There are some aquarium fish that are used to living in the oxygen-poor water of rice paddies, for example, and can even drown if they cannot catch their breath on the surface. A particularly colorful representative is the dwarf gourami.
- Name: dwarf gourami, Trichogaster lalius
- System: Labyrinth fish
- Size: 5-6 cm
- Origin: India
- Attitude: easy
- Aquarium size: from 112 liters (80 cm)
- pH value: 6-7.5
- Water temperature: 26-32 ° C
Interesting Facts About the Dwarf Gourami
Colisa lalia, Trichogaster lalia, red, blue, cobalt blue, green, neon-colored dwarf gourami, dwarf gourami
- Class: Actinopterygii (ray fins)
- Order: Perciformes (perch-like)
- Family: Osphronemidae (Guramis)
- Genus: Trichogaster
- Species: Trichogaster lalius (dwarf gourami)
The males reach a length of about 6 cm, the females are barely 5 cm long and thus remain significantly smaller.
The males of the natural form have numerous red stripes on a turquoise background on the sides of the body. The dorsal fin is blue at the front and red at the back like the other unpaired fins. The red iris is striking in the eye. In the meantime, there are numerous cultivated forms in which the colors, especially of the males, can be seen much more strongly and flatly on the entire sides of the body, such as red (see picture), blue, cobalt blue, green, neon, and others. Females, on the other hand, are predominantly silvery and only show weak stripes.
The dwarf gourami originally comes from the tributaries of the Ganges and Brahmaputra in northeastern India. Since it is a popular food fish despite its small size, it is now also found in the neighboring countries of Myanmar, Bangladesh, Nepal, and Pakistan.
The males are significantly larger than the females and have a more powerful physique than the more delicate females. These are also more silver-colored, while the males are much more colorful. The fins of the males are larger and longer and taper towards a point, while the fins of the females are rounded.
The males take in air from the surface and release saliva-filled air bubbles on the surface. This creates a foam nest with a diameter of up to over 15 cm and a height of up to about 2 cm. As long as the male is still building, the female has vehemently driven away. In spawning mood, both are under the nest and spawn with each other. The oily eggs rise to the surface in the foam nest and are well supplied with oxygen due to the surrounding air bubbles. The male guards the nest until the fry, which hatch after one to one and a half days, swim free after another three to four days, and then eat. A female can lay up to over 500 eggs.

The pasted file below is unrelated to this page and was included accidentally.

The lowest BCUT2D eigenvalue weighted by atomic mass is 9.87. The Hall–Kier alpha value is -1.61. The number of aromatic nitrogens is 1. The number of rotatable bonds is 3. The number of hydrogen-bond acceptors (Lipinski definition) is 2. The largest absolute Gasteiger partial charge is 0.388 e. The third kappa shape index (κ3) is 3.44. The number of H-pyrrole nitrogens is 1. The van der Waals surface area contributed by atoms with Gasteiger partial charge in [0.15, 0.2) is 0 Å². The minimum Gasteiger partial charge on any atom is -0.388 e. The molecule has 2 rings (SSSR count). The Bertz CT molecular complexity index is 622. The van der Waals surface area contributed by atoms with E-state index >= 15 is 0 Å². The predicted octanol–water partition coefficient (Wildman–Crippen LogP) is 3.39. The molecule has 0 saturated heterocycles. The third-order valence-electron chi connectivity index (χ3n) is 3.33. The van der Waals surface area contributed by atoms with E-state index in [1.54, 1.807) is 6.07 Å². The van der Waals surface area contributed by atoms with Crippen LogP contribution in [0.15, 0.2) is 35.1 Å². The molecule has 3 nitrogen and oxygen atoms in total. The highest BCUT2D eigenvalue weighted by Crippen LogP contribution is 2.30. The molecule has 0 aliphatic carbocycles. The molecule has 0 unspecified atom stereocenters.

Dwarf gourami rarely lives to be more than two and a half to three years old.
Dry food can form the basis but should be supplemented with small live or frozen food at least twice a week. However, as a precaution, you should avoid red mosquito larvae, as these can lead to intestinal inflammation (which is always fatal).
If the aquarium is not very large (over 1 m² floor space), it should be kept in pairs.
Since the males are quite territorial and can also harass the females, the aquarium should contain at least 112 l (80 cm). In aquariums with an edge length of around 120 cm or more, you can also keep two males with two to three females, but they must be used at the same time, otherwise, the first male will consider the entire aquarium as his territory.
The planting of the aquarium is particularly important, with some of the plants extending to the surface in several places. On the one hand, such places serve as a suitable place for the male to build foam nests; on the other hand, the females can hide here if the male presses them too hard. Since you have to go to the surface of the water to breathe, it is important that the plants reach this point and give them cover there as well. A dark substrate lets the colors of the males stand out particularly well.
Social dwarf gourami
Compared to other gourami with similar demands such as Trichogaster chuna, Trichogaster fasciata and Trichogaster labiosa, the male dwarf gourmets can be very brutal. Since they mainly colonize the upper water layers, they can socialize with other peaceful fish. It is just not allowed to be fish such as the tiger barb, which can pull the threads and thus damage the dwarf gourami.
Required water values
The temperature should be between 24 and 28 ° C and the pH value should be 6-7.5. In summer, but also for breeding, temperature increases of up to 32 ° C are possible over a few days and are well tolerated.